These examples would serve to point out how well the Davenport bloodlines have blended with Arabians of diverse ancestry, and give readers insight into the pedigrees of their own Arabians.
Successful breeders seek out those individuals which compliment each other in type and conformation. And of course everyone looks for the “magic nick.” Studying the patterns of both successful and not so successful Arabian breeding of the past 80 years, it soon becomes obvious that we have often been a nation of fad breeders, and the import asterisk has held a special fascination. However, past history indicates that the current popularity of a stallion may or may not lead to his having a lasting influence on the breed. For any individual horse, or group of horses to have a lasting effect he, she or they must be able to blend well with animals of other bloodlines. Historically, the horses with the ability to breed on for multiple generations have proved to be those which are combined with a fairly high percentage of Davenport ancestry.
One may well ask what specific traits might be expected from a Davenport or high percentage Davenport cross. Most recognizable breeding groups have some trait for which they are particularly well known: the Polish for action and long necks, the Egyptians and Spanish for pretty heads, the Crabbet horses for substance and attractive, though not extreme heads. People who see a group of straight Davenports for the first time will notice their huge, expressive eyes, and then the placement of the eyes. Not only are they wide apart, they are usually set so low as to be within an inch of the midway point from the poll and the top of the nostrils. (This low eye placement no doubt accounts for their large cranial boxes and perhaps for their intelligence.) They are also wide between the jowls, a necessary feature for free passage of air. As a group, Davenports are extraordinarily well balanced in body proportions. They are fine skinned and their coats often have an iridescent sheen (without benefit of enhancers). In action, they exhibit exceptionally free shoulder movement and powerful use of the hindquarters and hocks. their dispositions are unsurpassed. They seem to delight in pleasing their owners and trainers.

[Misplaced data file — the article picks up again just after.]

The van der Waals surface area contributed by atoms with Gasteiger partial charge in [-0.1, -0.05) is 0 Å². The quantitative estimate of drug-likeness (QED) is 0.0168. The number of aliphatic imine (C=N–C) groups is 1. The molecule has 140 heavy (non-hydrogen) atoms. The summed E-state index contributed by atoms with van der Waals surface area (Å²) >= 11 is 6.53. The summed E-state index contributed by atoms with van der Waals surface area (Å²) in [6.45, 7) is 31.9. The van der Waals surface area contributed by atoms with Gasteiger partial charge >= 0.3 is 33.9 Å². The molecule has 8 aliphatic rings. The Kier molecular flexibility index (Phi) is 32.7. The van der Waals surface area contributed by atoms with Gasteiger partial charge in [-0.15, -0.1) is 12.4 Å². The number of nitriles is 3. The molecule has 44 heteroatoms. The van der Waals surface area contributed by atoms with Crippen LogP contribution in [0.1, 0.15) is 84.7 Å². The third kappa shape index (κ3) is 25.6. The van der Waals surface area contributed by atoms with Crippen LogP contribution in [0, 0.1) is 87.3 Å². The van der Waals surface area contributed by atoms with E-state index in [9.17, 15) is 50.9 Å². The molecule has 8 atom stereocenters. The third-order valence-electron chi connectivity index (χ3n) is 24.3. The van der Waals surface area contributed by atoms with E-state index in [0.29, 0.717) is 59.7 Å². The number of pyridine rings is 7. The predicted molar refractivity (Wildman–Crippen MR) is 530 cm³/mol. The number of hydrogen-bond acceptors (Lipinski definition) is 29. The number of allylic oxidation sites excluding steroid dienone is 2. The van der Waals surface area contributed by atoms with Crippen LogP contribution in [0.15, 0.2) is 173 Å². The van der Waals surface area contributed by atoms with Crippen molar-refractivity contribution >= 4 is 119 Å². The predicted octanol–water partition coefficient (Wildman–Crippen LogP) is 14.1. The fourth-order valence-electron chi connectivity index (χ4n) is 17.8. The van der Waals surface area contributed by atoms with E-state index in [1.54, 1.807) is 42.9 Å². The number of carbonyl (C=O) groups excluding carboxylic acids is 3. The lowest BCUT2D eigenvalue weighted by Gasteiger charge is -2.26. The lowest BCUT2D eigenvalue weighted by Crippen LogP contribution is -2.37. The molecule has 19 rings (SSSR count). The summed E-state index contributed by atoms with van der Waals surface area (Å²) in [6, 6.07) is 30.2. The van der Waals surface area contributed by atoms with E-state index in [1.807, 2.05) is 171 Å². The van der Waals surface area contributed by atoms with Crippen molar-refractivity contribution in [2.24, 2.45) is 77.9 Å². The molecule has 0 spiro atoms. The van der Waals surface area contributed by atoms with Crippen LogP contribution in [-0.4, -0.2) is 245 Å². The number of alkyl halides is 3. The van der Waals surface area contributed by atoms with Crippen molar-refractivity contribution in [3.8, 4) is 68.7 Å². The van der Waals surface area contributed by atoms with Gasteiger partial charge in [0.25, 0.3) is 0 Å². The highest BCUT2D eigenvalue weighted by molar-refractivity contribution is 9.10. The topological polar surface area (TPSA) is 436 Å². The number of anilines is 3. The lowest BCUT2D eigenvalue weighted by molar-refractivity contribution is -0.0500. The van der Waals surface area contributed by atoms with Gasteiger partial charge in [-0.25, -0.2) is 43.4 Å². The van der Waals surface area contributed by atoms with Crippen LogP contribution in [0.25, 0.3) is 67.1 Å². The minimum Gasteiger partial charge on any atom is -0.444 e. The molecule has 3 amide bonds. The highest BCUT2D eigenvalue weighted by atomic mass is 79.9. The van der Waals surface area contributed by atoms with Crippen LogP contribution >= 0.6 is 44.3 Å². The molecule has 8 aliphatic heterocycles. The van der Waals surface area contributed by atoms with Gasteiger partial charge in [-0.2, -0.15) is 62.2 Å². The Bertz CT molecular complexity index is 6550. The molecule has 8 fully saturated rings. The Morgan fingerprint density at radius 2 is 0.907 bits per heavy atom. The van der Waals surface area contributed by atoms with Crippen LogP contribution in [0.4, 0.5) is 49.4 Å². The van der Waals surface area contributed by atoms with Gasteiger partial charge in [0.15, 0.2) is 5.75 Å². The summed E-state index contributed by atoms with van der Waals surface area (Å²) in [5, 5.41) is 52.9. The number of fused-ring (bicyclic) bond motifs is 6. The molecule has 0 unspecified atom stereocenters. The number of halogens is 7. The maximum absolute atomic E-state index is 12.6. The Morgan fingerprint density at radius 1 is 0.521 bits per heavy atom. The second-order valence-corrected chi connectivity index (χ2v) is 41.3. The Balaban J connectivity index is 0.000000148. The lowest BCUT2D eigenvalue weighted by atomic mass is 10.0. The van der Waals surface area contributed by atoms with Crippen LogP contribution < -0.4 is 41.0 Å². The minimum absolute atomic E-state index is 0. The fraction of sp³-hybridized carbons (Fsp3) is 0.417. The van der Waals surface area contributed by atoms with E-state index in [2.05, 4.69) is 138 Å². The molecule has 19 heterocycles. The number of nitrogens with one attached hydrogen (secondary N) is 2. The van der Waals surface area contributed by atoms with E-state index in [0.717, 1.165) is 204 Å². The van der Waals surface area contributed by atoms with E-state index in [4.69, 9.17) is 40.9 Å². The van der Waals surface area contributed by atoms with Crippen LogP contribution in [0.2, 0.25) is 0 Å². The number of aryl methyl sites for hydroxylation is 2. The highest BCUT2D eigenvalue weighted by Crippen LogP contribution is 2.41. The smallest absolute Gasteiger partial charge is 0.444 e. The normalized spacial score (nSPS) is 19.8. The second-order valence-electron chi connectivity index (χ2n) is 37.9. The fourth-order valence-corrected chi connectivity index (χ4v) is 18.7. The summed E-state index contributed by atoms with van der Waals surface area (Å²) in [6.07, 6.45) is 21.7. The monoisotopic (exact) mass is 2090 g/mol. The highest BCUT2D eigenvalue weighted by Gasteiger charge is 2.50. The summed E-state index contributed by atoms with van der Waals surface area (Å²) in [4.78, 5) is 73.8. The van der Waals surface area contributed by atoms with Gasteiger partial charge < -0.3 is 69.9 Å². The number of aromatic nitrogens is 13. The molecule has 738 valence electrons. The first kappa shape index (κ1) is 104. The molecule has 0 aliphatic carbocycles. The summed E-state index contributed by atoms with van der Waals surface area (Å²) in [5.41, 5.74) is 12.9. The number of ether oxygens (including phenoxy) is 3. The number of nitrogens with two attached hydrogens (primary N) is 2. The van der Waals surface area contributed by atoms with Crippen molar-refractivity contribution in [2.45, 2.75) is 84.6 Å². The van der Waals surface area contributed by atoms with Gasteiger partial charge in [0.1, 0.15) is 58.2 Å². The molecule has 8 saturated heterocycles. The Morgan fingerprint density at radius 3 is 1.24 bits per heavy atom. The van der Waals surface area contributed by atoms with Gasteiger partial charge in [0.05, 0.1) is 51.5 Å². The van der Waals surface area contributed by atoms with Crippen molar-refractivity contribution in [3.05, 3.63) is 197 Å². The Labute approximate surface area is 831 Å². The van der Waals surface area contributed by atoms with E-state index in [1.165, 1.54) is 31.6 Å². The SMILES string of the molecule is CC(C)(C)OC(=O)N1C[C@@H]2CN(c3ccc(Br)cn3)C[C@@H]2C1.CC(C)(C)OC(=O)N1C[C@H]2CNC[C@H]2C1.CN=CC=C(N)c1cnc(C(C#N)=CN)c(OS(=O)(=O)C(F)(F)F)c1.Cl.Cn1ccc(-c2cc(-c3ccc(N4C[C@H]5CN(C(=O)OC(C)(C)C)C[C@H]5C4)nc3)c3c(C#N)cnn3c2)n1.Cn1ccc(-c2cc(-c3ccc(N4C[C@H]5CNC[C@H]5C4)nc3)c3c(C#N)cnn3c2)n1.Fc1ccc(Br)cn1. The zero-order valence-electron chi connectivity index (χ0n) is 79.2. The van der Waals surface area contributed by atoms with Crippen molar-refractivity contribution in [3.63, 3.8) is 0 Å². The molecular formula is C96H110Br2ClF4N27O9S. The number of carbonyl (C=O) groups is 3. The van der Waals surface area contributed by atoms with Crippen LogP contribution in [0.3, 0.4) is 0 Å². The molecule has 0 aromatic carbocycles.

In the outcross, perhaps their greatest contribution has been and still is their extreme ability to enhance the best traits, and correct weak points of the non-Davenport bloodlines, while adding a certain recognizable style. Eye size and placement is improved, as is coat quality, and action. Disposition is probably one of the most heritable traits in horses and Davenport ancestry helps to assure sensible and trainable dispositions.
In a closed breeding herd, a reasonably observant person can easily pick out individuals with as little as 1.5 percent to 3 percent outcross bloodlines. In establishing commercial livestock registries five top crosses or more (at least 96.5 percent of the pedigree) are often deemed necessary to diminish the influence of the outcross. From this it is easy to see that even 6 percent to 12 percent Davenport ancestry is well within the range of influence, especially when it appears on both sides of a pedigree. However, it is also true that desirable Davenport traits such as huge, well placed eyes and balanced conformation can and have been covered up by inappropriate crosses. Chances are that these seemingly lost traits could be reestablished rather easily. Like yeast added to dough to make a bread better, like the Chromium alloy added to regular steel to produce the superior stainless steel, Davenport ancestors in an otherwise good pedigree only make it better.
For economic reasons as well as anything else, imported horses have been in the forefront of Arabian breeding for the past 20 years. Some of these imported horses have been of exceptional quality, but most have not. With the collapse of some segments of the “Arabian stock market” in recent years, I suppose that some people will rush out to buy the now “cheap” foreign horses, thinking they are getting a bargain. Maybe they will get a bargain, probably they won’t. Hopefully there will be a return to the time when people had Arabians for their own personal enjoyment. It isn’t necessary to have a horse of “straight” breeding stock in order to produce Champions. The part Davenport Arabian, the best in the world is still here for us to love and care for, to breed and to show. They are truly the Pride of American Breeding.
Among the famous Arabian stallions of part Davenport ancestry not already mentioned, you will find Kimfa, Tsatyr and Bay Abi, Khemosabi, and Ibn Hanrah while other influential or famous mares include Mi-Fanci, Jurneeka, Fersara, and Sunny Acres Papaya and many, many others.